Japan is an excellent country to visit at any time of year, but depending on your interests, some seasons might be more enticing than others. June is the start of tsuyu (the rainy season), and although the tsuyu season can be quite substantial in some areas, many areas enjoy a pleasant drizzle that bring the promise of summer flowers. Not to mention, June in Japan offers unique opportunities you simply can’t afford to miss!
Here are some suggestions for things to do in June during your next trip to Japan.
If you don’t want to risk even the slightest chance of inclement weather, head up to Hokkaido where they don’t experience the rainy season at all! In June, Hokkaido finally gets some warm winds, and no one celebrates the beginning of summer like the people from Japan’s coldest region! Sapporo, Hokkaido’s largest city, welcomes summer in the first week of June with the Yosakoi Soran Festival.
During Yosakoi festivals, dancers twirl fans and rattle clappers with effortless flicks of the wrist, dramatically shift from one multi-colored costume to the next, and wave massive flags on poles that stretch skyward. The joyful Yosakoi dance-style originated in Kochi Prefecture, but Hokkaido puts a twist on it by performing to Soran Bushi folk melodies, which were first sung by Hokkaido’s fishermen. Sapporo’s festival launched in 1992 and has since become a major international attraction featuring around 30,000 dancers each year. The main events take place in Odori Park, but performances are held all over the city.
The major festival of Hokkaido Shrine—also known as the Sapporo City Festival—runs from June 14th-16th. This traditional Shinto festival dates back over 100 years. For three days, classic Japanese-style street festivals pop up around town. The favorite of these is the Nakajima Park festival, which stretches from the residential Toyohira neighborhood to the Susukino entertainment district.
In the park, crowds gather to try traditional Japanese snacks like puffed shrimp chips, and not-so-traditional ones like deep fried Oreos. In recent years, the festival has also featured a haunted house, a burlesque show, and a “Globe of Death” for motorcycle stunts. On the last day of the festival, more than a thousand people don Heian-era clothes and carry mikoshi (portable shrines) from Hokkaido Shrine in Maruyama Park, through the major avenues, and ending in the downtown area near Sapporo Station.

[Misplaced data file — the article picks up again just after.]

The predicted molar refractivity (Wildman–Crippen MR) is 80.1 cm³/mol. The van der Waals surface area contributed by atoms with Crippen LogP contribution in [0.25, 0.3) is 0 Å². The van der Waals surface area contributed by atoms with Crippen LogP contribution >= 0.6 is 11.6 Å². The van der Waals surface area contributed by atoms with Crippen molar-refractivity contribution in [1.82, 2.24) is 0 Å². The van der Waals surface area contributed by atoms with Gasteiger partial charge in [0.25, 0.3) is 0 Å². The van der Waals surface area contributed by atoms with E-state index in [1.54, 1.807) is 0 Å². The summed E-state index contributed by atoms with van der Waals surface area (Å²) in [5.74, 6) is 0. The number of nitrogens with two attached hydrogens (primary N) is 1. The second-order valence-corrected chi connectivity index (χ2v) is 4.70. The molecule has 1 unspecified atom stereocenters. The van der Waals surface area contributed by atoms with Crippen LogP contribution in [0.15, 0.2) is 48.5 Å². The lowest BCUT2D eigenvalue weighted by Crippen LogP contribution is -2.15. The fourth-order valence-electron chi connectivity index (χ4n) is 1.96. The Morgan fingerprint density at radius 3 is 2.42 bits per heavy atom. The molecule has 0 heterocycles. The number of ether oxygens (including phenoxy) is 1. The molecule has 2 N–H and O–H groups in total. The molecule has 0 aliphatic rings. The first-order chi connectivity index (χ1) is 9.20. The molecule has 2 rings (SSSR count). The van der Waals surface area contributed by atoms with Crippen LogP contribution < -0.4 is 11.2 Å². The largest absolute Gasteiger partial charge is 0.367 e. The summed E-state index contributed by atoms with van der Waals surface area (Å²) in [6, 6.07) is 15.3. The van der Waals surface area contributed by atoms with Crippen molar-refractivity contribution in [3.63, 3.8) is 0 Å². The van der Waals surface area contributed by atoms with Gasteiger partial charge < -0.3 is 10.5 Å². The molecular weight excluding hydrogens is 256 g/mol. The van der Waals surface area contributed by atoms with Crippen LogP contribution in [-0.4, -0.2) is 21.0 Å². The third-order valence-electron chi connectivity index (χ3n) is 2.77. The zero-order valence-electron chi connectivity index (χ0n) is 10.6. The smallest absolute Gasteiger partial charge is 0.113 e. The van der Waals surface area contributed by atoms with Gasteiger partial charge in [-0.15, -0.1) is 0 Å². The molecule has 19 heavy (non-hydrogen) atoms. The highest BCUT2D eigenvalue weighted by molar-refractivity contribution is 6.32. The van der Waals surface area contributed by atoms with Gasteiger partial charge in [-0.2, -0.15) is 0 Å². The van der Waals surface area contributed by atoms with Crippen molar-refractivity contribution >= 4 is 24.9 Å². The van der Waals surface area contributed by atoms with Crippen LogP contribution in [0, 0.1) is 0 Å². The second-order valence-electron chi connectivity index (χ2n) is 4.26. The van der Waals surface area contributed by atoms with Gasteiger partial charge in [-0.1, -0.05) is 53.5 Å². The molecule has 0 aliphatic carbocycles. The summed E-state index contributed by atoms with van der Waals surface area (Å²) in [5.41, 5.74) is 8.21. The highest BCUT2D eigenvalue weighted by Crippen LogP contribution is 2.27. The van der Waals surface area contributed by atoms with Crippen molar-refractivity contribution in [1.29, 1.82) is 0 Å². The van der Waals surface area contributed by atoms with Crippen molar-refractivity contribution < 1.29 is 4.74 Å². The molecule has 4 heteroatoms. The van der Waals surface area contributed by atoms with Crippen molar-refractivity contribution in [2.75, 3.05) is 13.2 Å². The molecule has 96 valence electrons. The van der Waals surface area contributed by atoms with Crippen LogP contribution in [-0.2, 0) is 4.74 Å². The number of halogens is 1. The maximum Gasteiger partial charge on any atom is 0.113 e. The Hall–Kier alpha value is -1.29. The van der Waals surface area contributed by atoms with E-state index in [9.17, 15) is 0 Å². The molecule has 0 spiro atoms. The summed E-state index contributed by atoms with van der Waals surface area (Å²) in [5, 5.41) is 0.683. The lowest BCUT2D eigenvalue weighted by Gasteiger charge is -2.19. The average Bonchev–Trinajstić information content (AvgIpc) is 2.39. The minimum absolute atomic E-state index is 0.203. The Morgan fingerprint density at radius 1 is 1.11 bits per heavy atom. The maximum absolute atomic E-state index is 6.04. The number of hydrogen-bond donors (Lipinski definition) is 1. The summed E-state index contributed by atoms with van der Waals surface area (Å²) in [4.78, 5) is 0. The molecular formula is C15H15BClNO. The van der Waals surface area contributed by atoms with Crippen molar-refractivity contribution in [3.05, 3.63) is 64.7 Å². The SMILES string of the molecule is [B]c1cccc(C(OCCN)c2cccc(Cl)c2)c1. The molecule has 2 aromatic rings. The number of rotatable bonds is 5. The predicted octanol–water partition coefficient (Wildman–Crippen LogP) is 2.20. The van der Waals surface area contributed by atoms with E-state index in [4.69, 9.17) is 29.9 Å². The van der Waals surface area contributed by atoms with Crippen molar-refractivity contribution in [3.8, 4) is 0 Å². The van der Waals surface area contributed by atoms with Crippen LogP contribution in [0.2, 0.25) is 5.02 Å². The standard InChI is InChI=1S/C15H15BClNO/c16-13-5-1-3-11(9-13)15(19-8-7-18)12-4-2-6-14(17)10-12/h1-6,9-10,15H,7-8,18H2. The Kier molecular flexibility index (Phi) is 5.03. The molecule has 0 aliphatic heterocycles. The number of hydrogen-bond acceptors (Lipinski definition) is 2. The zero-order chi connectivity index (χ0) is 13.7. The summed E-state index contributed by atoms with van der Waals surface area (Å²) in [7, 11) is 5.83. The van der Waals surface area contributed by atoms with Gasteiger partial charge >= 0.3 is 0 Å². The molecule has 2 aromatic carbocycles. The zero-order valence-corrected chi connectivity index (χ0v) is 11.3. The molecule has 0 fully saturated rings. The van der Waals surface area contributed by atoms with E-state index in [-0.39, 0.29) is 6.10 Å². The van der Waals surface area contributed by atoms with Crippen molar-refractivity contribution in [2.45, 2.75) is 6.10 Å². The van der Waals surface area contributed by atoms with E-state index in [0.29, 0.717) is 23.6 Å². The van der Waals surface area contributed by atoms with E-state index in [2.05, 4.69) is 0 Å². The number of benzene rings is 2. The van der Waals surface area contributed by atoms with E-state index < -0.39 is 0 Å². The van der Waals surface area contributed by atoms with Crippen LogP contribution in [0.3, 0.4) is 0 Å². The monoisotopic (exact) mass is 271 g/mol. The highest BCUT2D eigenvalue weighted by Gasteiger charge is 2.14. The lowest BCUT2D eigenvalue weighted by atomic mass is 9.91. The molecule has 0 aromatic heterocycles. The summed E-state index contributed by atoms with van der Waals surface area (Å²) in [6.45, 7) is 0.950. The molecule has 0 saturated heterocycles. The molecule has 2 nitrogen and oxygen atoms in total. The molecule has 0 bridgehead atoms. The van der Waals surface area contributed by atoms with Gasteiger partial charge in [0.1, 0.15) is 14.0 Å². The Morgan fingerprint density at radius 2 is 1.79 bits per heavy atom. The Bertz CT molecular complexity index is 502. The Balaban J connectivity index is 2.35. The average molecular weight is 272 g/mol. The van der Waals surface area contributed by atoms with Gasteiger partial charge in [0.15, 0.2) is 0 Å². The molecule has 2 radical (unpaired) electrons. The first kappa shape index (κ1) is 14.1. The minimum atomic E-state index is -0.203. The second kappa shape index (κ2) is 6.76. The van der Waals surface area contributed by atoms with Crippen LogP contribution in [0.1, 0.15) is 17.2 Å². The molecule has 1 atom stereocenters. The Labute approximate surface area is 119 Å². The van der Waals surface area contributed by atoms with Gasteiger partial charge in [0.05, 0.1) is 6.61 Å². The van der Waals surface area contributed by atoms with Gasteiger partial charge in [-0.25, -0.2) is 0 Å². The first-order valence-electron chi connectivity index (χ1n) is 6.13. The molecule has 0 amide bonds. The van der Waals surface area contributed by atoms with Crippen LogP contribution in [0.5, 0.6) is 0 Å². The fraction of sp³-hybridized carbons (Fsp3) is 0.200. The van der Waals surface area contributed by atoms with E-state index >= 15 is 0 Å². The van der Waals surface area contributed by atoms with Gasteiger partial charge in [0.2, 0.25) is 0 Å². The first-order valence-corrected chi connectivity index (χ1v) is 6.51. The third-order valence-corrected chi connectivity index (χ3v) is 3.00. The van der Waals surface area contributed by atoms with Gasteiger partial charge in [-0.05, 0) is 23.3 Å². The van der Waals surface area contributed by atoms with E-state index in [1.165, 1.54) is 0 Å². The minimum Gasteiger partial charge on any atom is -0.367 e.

Click Here for More Information About Hokkaido Shrine Festival
The Sanno and Kanda Festivals are two of the most famous festivals in Tokyo, but they don’t happen every year. The Sanno Festival takes place in years ending in even numbers (2018), and the Kanda Festival happens in odd-numbered years (2019). During the Sanno Festival, a parade winds through central Tokyo over the course of nine hours. The shrine bearers carry the mikoshi for Tokyo’s guardian deity to and from the Hie Shrine for all to see during the parade.
The Kanda Festival also features a long procession of mikoshi but takes place on May 15th. Both the Sanno and Kanda processions were the only ones allowed to pass through the grounds of Edo Castle during the Tokugawa shogunate, so they were quite large in their founding years. The festivals have been scaled down a bit compared to their historical origins, but even now around 500 people still participate in the parades each year!
Click Here for More Information About Sanno Festival
When the Tateyama Kurobe Alpine Route was built in 1971, the purpose was merely to connect Toyama City with Omachi Town in Nagano Prefecture, but the engineers also inadvertently built one of the most attractive places to see Japan’s countryside! From mid-April to November, the route opens to private vehicles—including ours—and leads the way to the stunning sights beyond.
Along the road, you can admire the towering Tateyama mountain range. From Tateyama Ropeway, you’ll get the chance to gaze upon the 186-meter (610 feet) tall Kurobe Dam. But the main attraction is the snow that forms along the road between Midagahara and Murodo. From mid-April to June a section is opened for pedestrians to walk through the “snow corridor.” The snow drifts on either side can stretch to heights of about 20-meters (almost 100 feet) even in June!
Click Here for Tours that Include the Snow Corridor for 2023, 2024 & 2025
Japan’s famous hydrangea bushes peak in mid-June. The best place to see hydrangea is in Hakone in the southwestern part of Kanagawa. Hakone is mostly famous for its many renowned hot spring resorts, and if you get caught in the rain, what better way to warm up than in an onsen bath? Hakone is situated in Fuji Hakone Izu National Park, and you can catch great views of Mt. Fuji from almost anywhere in the city.
The beauty of Hakone is magnified when hydrangea blossoms spring up in their pompom formations in different hues. The Hakone Tozan Line provides scenic views all year round, but in mid-June, the journey becomes a stunning picture of lush forests, clear mountain rivers, and thousands of bright hydrangeas.
Click Here for More Information About Hydrangea
Whether you prefer to spend your June holiday up north where you can avoid the frequent summer showers, or revel in the festivities of other locations no matter the weather, Japan has something for everyone in June! If you plan to continue your vacation itinerary from June to July….